Gorillas, and chimpanzees, use a style of locomotion called knuckle-walking, where they walk on all fours with the fingers of their forelimbs held in a partially flexed posture, putting pressure on their knuckles. Weight is borne on the back of the intermediate phalanges of the hand and the metacarpophalangeal joints are hyperextended. Orangutans practice a variation of knuckle-walking called fist-walking, bearing weight on the back of the proximal phalanges instead.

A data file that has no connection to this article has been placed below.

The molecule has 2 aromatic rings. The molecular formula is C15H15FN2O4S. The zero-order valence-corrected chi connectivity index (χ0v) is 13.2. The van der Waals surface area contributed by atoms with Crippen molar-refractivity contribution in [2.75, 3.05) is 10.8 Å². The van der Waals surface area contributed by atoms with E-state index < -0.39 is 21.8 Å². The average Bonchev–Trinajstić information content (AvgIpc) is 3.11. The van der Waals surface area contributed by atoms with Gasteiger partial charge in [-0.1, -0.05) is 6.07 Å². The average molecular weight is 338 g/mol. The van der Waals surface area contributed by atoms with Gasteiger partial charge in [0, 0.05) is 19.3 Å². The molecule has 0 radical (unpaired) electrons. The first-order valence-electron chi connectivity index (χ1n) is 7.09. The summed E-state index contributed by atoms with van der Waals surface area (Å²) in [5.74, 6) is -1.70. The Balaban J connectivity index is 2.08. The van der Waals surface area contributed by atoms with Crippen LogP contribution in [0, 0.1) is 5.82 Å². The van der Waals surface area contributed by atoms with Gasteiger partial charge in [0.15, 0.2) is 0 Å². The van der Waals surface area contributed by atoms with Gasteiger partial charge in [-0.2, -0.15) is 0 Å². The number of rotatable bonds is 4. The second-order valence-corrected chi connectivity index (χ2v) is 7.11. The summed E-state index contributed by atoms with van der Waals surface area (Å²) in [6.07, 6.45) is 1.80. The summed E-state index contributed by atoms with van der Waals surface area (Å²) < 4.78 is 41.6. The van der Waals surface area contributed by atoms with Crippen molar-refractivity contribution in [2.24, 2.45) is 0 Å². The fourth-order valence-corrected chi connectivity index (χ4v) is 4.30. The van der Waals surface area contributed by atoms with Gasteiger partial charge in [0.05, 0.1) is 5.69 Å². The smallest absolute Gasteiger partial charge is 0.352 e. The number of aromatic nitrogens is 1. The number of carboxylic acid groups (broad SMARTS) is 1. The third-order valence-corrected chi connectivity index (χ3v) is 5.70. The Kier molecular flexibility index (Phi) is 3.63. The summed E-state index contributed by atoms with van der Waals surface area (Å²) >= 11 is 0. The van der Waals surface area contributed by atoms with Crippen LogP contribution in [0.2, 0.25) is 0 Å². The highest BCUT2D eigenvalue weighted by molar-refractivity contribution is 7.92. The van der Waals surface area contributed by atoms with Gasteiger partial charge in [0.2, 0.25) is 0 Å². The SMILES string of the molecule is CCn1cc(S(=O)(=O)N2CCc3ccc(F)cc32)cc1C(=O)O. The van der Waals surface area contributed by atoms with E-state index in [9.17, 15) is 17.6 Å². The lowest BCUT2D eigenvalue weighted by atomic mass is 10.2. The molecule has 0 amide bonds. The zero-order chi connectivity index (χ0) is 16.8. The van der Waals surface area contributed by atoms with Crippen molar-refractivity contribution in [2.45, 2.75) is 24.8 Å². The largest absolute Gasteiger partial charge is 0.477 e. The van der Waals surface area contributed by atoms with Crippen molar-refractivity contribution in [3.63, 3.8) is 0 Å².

Giant anteaters and platypus are also knuckle-walkers. Pangolins also sometimes walk on their knuckles. The chalicotheres were large prehistoric knuckle-walkers that looked something like at cross between a horse and a gorilla. The ground sloths may have also walked on their knuckles.
Knuckle-walking tends to evolve when the fingers of the forelimb are specialized for tasks other than locomotion on the ground. In the gorilla the fingers are used for the manipulation of food, and in chimpanzees for the manipulation of food and for climbing. In anteaters and pangolins the fingers have large claws for opening the mounds of social insects. Platypus fingers are extensively webbed for swimming.